we cannot profit by one, as we might wish, to remedy
another."

It took Van Tricasse's companion some time to digest
this fine observation.



14 DOCTOR ox's EXPERIMENT.

" Well, but," resumed the Counsellor Niklausse, after the
lapse of some moments, " we have not spoken of our great
affair ! "

"What great affair? Have we, then, a great affair?"
asked the burgomaster.

" No doubt. About lighting the town."

" O yes. If my memory serves me, you are referring to
the lighting plan of Doctor Ox."

" Precisely."

"It is going on, Niklausse," replied the burgomaster.
"They are already laying the pipes, and the works are
entirely completed."

" Perhaps we have hurried a little in this matter," said
the counsellor, shaking his head.

" Perhaps. But our excuse is, that Doctor Ox bears the
whole expense of his experiment. It will not cost us a
sou."

" That, true enough, is our excuse. IMoreover, we must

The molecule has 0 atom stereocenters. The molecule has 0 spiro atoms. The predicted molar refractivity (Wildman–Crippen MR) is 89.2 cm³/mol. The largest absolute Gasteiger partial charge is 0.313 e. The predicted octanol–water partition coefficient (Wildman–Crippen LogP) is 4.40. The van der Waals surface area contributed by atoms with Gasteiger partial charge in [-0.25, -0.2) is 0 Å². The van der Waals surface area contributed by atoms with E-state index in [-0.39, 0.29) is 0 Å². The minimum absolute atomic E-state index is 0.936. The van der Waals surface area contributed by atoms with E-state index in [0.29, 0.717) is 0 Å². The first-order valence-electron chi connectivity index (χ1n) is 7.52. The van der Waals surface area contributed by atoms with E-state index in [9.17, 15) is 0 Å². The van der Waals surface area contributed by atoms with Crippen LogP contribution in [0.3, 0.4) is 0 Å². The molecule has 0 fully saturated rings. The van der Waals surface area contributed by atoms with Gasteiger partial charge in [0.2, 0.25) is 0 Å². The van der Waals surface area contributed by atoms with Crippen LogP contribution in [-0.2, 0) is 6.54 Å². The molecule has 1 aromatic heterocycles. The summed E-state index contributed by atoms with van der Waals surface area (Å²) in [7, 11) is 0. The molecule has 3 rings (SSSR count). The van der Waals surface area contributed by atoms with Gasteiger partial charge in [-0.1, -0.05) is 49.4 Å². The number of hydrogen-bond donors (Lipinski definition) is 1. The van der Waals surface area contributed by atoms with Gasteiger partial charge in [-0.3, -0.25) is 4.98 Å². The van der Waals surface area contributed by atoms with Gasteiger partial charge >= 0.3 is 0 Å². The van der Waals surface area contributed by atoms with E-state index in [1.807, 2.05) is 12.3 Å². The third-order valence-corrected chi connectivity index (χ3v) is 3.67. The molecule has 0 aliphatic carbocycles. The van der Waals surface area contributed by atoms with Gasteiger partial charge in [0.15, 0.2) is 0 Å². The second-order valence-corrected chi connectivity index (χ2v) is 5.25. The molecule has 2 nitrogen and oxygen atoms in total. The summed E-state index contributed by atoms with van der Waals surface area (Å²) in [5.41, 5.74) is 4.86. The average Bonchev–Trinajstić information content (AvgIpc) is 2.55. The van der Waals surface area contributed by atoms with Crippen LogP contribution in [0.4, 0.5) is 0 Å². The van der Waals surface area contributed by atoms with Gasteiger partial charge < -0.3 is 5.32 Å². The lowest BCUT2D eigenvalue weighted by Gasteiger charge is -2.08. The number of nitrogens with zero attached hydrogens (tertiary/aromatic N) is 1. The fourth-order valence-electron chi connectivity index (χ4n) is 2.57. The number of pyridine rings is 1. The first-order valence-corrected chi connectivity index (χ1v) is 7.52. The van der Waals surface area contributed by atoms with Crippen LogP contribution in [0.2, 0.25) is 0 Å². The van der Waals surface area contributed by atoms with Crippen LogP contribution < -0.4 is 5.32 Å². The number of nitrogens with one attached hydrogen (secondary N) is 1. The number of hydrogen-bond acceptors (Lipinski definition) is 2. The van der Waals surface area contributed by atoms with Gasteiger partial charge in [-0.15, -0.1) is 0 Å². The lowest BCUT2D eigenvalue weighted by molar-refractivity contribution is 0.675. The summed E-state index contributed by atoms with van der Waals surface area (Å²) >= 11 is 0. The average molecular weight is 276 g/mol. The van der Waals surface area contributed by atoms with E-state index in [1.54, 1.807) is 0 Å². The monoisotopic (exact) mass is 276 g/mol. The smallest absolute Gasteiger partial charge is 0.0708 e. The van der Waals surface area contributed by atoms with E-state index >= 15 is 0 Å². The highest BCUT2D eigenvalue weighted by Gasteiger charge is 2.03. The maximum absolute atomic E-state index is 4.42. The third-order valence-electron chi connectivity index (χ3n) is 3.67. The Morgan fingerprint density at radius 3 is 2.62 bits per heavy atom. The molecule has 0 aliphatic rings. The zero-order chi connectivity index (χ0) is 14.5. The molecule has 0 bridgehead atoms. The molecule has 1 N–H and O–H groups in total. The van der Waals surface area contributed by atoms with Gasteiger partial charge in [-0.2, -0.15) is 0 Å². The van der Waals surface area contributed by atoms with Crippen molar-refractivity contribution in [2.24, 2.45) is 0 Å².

advance with the age. If the experiment succeeds, Oui-
quendone will be the first tow^n in Flanders to be lighted
with the oxy — What is the gas called ?"

'* Oxyhydric gas."

" Well, oxyhydric gas, then."

At this moment the door opened, and Lotche came in to
tell the burgomaster that his supper was ready.

Counsellor Niklausse rose to take leave of Van Tricasse,



DOCTOR OXS EXPERIMENT. 1 5

whose appetite had been stimulated by so many affairs
discussed and decisions taken ; and it was agreed that the
council of notables should be convened after a reasonably
long delay, to determine whether a decision should be
provisionally arrived at with reference to the really urgent
matter of the Oudenarde gate.

The two worthy administrators then directed their steps
towards the street-door, the one conducting the other. The
counsellor, having reached the last step, lighted a little
lantern to guide him through the obscure streets of Oui-
quendone, which Doctor Ox had not yet lighted. It was a
dark October night, and a light fog overshadowed the
town.

Niklausse's preparations for departure consumed at least
a quarter of an hour ; for, after having lighted his lantern,
he had to put on his big cow-skin socks and his sheep-skin
gloves ; then he put up the furred collar of his overcoat,
turned the brim of his felt hat down over his eyes, grasped
his heavy crow-beaked umbrella, and got ready to
start.

When Lotche, however, who was lighting her. master,